GAF Story

Declan Fahey

University of Tasmania
Bachelor of Biotechnology and Medical Research

Declan Fahey, UTAS scholar

Catch up with Declan, a fourth-year student studying a Bachelor of Biotechnology and Medical Research with Honours at the University of Tasmania's School of Medicine.

How has a George Alexander Foundation scholarship influenced your time at university? What has it made possible?

The George Alexander Foundation scholarship program had a profound impact on my time at university. One of the many features that I believe contributes to the success of the scholarship program is how it aims to improve access to education for students with financial needs from rural and remote regions of Australia. The evidence shows that students from rural and remote regions have reduced access to education services compared to students from metropolitan areas. These students attend school less frequently, are less likely to go to university and are more likely to drop out of their chosen course(s) if they choose to enrol.

The financial support afforded by the George Alexander Foundation scholarship has enabled me to live away from home for three years. It eliminated the financial pressures of moving away to pursue tertiary study and travelling back home to see my family. Instead, it afforded me the opportunity to meet like-minded individuals, engage in university life, establish a network of friends and mentors, and participate in a number of physical and recreational activities outside of teaching hours. I believe that these are important opportunities for a young person making the jump into adulthood. I hope that this program will continue to encourage young Australians from rural and remote backgrounds to take this step towards furthering their education.

Congratulations on recently completing your undergraduate degree! What comes next?

In 2017, I will be commencing my fourth year at university to study a Bachelor of Biotechnology and Medical Research with Honours with the University of Tasmania's School of Medicine. Over the course of the last three years, my peers and I were given the opportunity to conduct research projects that were designed to complement our lecture content. We were also introduced to some commonly-used research techniques utilised in research laboratories.

This year, I have been given to opportunity to put all of these skills to good use when I conduct my own research project under the supervision of the School of Medicine. My research focus is cystic fibrosis, a genetic condition that affects the lungs and digestive system. It is caused by a fault in a gene that is important for controlling the movement of salt in and out of cells. People with cystic fibrosis produce large amounts of thick, sticky mucus within their lungs and digestive system. The mucus traps bacteria within the airways of the lungs, resulting in long-term infections that damage the lungs. Antibiotic drugs are unsuccessful at removing these types of infections. The aim of my study will be to identify the way in which certain bacteria become resistant to antibiotic therapies. Understanding this pathway will be important when developing new therapies for people with long-term lung infections.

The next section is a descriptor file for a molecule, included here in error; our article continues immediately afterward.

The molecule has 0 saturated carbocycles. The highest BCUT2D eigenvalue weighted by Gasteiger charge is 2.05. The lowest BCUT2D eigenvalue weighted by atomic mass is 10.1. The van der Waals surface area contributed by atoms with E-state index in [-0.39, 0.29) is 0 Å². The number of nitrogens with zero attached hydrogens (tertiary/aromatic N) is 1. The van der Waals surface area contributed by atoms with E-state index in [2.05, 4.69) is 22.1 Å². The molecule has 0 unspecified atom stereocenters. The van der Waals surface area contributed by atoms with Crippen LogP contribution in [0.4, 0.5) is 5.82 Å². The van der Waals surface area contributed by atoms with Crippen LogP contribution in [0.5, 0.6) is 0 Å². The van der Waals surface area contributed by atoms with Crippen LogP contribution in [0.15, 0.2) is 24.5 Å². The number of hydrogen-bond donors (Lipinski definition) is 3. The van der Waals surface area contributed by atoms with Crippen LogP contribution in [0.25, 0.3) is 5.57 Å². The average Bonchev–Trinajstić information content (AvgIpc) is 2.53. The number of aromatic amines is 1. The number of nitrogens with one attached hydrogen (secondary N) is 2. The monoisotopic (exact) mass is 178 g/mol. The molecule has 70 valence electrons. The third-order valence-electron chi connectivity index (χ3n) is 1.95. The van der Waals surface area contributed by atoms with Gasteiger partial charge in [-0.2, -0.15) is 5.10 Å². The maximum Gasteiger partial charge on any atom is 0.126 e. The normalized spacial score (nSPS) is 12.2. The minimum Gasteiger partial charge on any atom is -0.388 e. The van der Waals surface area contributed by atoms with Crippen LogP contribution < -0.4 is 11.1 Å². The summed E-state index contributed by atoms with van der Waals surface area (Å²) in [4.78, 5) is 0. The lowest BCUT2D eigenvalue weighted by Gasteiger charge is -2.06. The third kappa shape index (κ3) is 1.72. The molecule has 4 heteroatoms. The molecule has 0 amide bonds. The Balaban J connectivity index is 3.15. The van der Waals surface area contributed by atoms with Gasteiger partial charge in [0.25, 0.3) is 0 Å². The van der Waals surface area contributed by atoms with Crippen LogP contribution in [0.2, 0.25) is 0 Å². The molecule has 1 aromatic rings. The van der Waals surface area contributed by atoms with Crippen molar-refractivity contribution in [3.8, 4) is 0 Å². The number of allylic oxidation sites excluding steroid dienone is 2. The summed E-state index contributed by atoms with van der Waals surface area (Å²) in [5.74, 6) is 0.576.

How do you think your experience as a GAF scholar will help you achieve your future goals?

A George Alexander Foundation scholarship has enabled me to pursue my education in a world-class research environment. The ongoing financial security that the scholarship provided has allowed me to dedicate my time to my studies. As a result, I was able to work towards completing my undergraduate degree and achieving the high academic outcomes that I expected of myself.

The qualifications that I will obtain through the University of Tasmania will enable me to actively seek out employment in future years. Combined with further education and post-graduate study, I believe that I will be well-positioned to secure employment within the health sector, enabling me to fulfil my personal goals and contribute to our society by helping to relieve Australia's disease burden.

What would you say to students considering applying for a George Alexander Foundation scholarship?

To those students currently considering whether to apply for a George Alexander Foundation scholarship, I would say this… please do! Opportunities like this are often few and far between. I believe that it is important for you to give yourself each and every opportunity to further your education because you never know where such an opportunity might take you!

Gaze into the crystal ball…where do you see yourself ten years from now?

My studies with the University of Tasmania have helped me to appreciate the complex nature of human health and disease and the difficulties that are associated with finding treatments/cures for these conditions. I am a very analytically-minded individual and have always enjoyed the research process, so I can certainly see myself working as part of an Australian research team helping to develop a cure for one of the many health conditions that impact our society. I would like to pursue additional post-graduate study (PhD) or full-time employment in future years and assist in the training of new enthusiastic young minds in the areas of mathematics and science.